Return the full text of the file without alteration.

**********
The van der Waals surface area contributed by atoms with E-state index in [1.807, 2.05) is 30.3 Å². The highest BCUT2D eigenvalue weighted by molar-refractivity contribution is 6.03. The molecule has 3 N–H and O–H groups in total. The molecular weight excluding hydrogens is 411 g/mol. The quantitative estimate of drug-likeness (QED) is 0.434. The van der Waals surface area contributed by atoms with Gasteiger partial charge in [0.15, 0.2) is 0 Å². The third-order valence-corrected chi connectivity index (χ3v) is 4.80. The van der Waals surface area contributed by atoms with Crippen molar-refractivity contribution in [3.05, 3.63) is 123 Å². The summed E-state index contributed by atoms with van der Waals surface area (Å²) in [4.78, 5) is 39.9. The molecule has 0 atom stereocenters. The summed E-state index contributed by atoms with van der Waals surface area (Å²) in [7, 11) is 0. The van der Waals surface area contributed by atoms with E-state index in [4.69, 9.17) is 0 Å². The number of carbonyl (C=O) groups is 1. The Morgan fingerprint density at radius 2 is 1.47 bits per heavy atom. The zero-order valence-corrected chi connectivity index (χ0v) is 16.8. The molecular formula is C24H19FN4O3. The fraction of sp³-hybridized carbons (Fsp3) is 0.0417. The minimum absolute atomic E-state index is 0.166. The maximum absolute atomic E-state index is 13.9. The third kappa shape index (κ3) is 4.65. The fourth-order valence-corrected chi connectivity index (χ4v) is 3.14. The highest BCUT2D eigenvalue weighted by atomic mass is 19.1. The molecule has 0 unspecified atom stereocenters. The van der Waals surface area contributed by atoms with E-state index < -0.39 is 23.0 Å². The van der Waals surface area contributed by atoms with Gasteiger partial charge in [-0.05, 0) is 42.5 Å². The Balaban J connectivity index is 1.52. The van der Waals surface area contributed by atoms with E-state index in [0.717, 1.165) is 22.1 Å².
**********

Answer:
The van der Waals surface area contributed by atoms with E-state index in [1.807, 2.05) is 30.3 Å². The highest BCUT2D eigenvalue weighted by molar-refractivity contribution is 6.03. The molecule has 3 N–H and O–H groups in total. The molecular weight excluding hydrogens is 411 g/mol. The quantitative estimate of drug-likeness (QED) is 0.434. The van der Waals surface area contributed by atoms with Gasteiger partial charge in [0.15, 0.2) is 0 Å². The third-order valence-corrected chi connectivity index (χ3v) is 4.80. The van der Waals surface area contributed by atoms with Crippen molar-refractivity contribution in [3.05, 3.63) is 123 Å². The summed E-state index contributed by atoms with van der Waals surface area (Å²) in [4.78, 5) is 39.9. The molecule has 0 atom stereocenters. The summed E-state index contributed by atoms with van der Waals surface area (Å²) in [7, 11) is 0. The van der Waals surface area contributed by atoms with E-state index in [4.69, 9.17) is 0 Å². The number of carbonyl (C=O) groups is 1. The Morgan fingerprint density at radius 2 is 1.47 bits per heavy atom. The zero-order valence-corrected chi connectivity index (χ0v) is 16.8. The molecular formula is C24H19FN4O3. The fraction of sp³-hybridized carbons (Fsp3) is 0.0417. The minimum absolute atomic E-state index is 0.166. The maximum absolute atomic E-state index is 13.9. The third kappa shape index (κ3) is 4.65. The fourth-order valence-corrected chi connectivity index (χ4v) is 3.14. The highest BCUT2D eigenvalue weighted by atomic mass is 19.1. The molecule has 0 unspecified atom stereocenters. The van der Waals surface area contributed by atoms with E-state index < -0.39 is 23.0 Å². The van der Waals surface area contributed by atoms with Gasteiger partial charge in [-0.05, 0) is 42.5 Å². The Balaban J connectivity index is 1.52. The van der Waals surface area contributed by atoms with E-state index in [0.717, 1.165) is 22.1 Å².